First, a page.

Security analyst, Kwesi Anning has told the Emile Short Commission that suggestions that legislation alone by the President will stop the phenomenon would not work.
Appearing before the Commission on Monday March 4, 2019, the Director of Research at the Kofi Annan International Peacekeeping Training Centre said, because the issue of vigilantism benefits people financially, it would be prudent to adopt a sober and long-term approach.
“Legislation will just not end this process. It has gotten root in our society. It creates economic incentives and people use that and therefore we need a sober, long-term process in which we will create trust first, come round the table, start having the conversion and then begin a disaggregation process of the specific issue areas that we need to tackle. That takes a lot of time,” he said.
The processes leading to the disbandment he noted must be done through the building of trust among stakeholders especially those who formed them.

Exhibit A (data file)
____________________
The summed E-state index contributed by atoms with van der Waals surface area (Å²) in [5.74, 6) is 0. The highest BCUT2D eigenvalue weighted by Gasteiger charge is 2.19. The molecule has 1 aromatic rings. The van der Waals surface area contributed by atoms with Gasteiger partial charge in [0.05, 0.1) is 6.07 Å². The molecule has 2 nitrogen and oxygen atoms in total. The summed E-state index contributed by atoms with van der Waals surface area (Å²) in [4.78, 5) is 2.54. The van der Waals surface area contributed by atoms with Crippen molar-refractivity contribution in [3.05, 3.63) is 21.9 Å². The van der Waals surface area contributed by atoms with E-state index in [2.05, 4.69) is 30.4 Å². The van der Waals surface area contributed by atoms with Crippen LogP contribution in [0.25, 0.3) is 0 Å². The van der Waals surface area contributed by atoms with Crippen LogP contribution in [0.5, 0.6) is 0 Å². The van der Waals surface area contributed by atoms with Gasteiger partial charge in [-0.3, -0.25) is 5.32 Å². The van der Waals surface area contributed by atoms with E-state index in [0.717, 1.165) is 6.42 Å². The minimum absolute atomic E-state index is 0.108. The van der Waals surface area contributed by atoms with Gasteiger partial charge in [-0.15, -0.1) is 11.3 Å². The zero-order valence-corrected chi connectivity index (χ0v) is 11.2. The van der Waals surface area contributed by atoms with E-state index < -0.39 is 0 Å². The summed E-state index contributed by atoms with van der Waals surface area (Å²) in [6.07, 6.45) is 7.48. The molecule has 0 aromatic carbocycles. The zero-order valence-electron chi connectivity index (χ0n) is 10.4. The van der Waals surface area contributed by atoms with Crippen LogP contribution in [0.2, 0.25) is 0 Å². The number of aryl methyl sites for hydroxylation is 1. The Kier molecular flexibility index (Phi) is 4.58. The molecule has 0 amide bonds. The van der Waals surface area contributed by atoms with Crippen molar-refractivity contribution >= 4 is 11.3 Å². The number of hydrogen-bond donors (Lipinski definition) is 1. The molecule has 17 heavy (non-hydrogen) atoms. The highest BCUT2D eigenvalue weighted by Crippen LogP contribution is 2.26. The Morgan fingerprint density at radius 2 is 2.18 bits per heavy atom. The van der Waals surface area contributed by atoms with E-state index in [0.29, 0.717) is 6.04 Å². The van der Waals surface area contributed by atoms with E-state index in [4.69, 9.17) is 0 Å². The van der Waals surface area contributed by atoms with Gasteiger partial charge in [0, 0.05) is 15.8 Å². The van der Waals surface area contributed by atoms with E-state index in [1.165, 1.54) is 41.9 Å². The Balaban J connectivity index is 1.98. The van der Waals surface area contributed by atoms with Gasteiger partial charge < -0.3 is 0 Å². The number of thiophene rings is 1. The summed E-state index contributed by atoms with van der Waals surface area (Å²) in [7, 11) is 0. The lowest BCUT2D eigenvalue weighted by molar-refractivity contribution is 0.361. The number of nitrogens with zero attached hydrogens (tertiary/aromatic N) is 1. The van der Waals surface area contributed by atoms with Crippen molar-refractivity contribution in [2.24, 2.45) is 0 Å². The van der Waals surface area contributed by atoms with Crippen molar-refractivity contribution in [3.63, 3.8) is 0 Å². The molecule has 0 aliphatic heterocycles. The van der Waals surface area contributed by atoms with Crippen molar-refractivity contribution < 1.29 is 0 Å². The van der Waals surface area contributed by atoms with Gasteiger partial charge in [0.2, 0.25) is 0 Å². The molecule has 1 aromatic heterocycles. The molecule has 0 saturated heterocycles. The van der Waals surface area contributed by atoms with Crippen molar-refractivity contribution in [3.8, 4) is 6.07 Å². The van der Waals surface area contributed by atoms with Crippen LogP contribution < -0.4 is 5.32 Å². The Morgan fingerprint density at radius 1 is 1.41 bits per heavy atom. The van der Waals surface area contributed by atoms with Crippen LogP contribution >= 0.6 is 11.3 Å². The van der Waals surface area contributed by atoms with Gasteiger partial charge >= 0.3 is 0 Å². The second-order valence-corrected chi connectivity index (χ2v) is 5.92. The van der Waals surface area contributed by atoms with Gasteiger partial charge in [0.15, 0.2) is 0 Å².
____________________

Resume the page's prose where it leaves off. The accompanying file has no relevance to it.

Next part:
“Let’s begin the process of building trust between and among those who established these groups… How do we negotiate around the difficulties in which we have placed ourselves? Are there national institutions that can play the honest broker, and I think the level of suspicion is so deep,” he said.
He also suggested Ghana could call on the United Nations to assist it in dealing with vigilantism.
“We should not be shy as a nation to say probably the UN should come and help to play the honest broker, or the African Union because in disaggregating those who are members of these groups, the economic interests, their geographical location, what they used their strengths and equipment for when they are not being used [for vigilante activities], need a trust-building process, [and] that takes quite some time.”